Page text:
Behavioral Ecology and Sociobiology

, Volume 58, Issue 2, pp 152–156 | Cite as

Effects of experience and weather on foraging rate and pollen versus nectar collection in the bumblebee, Bombus terrestris

  • James Peat
  • Dave Goulson
Original Article


This study examines factors that affect foraging rate of free-flying bumblebees, Bombus terrestris, when collecting nectar, and also what factors determine whether they collect pollen or nectar. We show that nectar foraging rate (mass gathered per unit time) is positively correlated with worker size, in accordance with previous studies. It has been suggested that the greater foraging rate of large bees is due to their higher thermoregulatory capacity in cool conditions, but our data suggest that this is not so. Workers differing in size were not differentially affected by the weather. Regardless of size, naïve bees were poor foragers, often using more resources than they gathered. Foraging rate was not maximised until at least 30 trips had been made from the nest. Foraging rates were positively correlated with humidity, perhaps because nectar secretion rates were higher or evaporation of nectar lower at high humidity. Temperature, wind speed and cloud cover did not significantly influence foraging rate, within the summertime range that occurred during the study. Weather greatly influenced whether bees collected pollen or nectar. Pollen was preferably collected when it was warm, windy, and particularly when humidity was low; and preferably during the middle of the day. We suggest that bees collect pollen in dry conditions, and avoid collecting pollen when there is dew or rain-water droplets on the vegetation, which would make grooming pollen into the corbiculae difficult. Availability of sufficient dry days for pollen collection may be an important factor determining the success of bumblebee colonies.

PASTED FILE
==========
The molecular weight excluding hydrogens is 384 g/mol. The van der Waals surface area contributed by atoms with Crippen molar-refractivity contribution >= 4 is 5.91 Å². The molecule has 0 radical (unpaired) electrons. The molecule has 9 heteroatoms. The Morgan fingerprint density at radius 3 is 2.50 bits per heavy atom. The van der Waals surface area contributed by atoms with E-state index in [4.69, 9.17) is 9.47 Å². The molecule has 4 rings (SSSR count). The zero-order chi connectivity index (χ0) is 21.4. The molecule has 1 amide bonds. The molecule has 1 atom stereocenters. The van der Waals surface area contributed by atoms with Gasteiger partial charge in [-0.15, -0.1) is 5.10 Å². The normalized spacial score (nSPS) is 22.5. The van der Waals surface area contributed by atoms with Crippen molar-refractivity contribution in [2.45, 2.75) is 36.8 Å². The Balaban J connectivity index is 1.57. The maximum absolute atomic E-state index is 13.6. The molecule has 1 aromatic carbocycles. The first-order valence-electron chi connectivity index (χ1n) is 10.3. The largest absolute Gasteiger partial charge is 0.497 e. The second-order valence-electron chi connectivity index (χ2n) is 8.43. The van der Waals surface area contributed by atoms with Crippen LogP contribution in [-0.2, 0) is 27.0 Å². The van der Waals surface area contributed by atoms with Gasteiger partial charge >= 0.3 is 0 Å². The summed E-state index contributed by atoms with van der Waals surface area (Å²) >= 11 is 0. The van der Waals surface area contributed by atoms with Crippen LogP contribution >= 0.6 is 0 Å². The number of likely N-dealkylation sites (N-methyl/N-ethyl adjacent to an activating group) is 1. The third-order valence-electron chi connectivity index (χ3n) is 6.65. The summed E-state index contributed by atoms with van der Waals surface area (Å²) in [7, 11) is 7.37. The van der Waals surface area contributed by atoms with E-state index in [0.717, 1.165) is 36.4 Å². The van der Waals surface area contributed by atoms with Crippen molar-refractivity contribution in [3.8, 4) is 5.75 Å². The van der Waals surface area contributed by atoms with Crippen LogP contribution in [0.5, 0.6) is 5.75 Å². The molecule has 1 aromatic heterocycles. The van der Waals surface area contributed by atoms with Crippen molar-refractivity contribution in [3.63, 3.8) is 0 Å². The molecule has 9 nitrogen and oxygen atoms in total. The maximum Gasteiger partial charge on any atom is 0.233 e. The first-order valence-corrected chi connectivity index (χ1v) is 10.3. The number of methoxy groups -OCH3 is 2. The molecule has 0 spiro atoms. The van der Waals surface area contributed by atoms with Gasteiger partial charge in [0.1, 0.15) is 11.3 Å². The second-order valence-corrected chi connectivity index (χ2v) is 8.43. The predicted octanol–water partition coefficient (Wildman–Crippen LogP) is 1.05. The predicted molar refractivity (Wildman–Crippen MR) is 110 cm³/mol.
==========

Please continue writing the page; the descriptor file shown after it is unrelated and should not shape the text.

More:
Humidity Size variation Temperature Thermoregulation Wind 


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Copyright information

© Springer-Verlag 2005

Authors and Affiliations

  1. 1.Biodiversity and Ecology Division, School of Biological SciencesUniversity of SouthamptonSouthamptonU.K.

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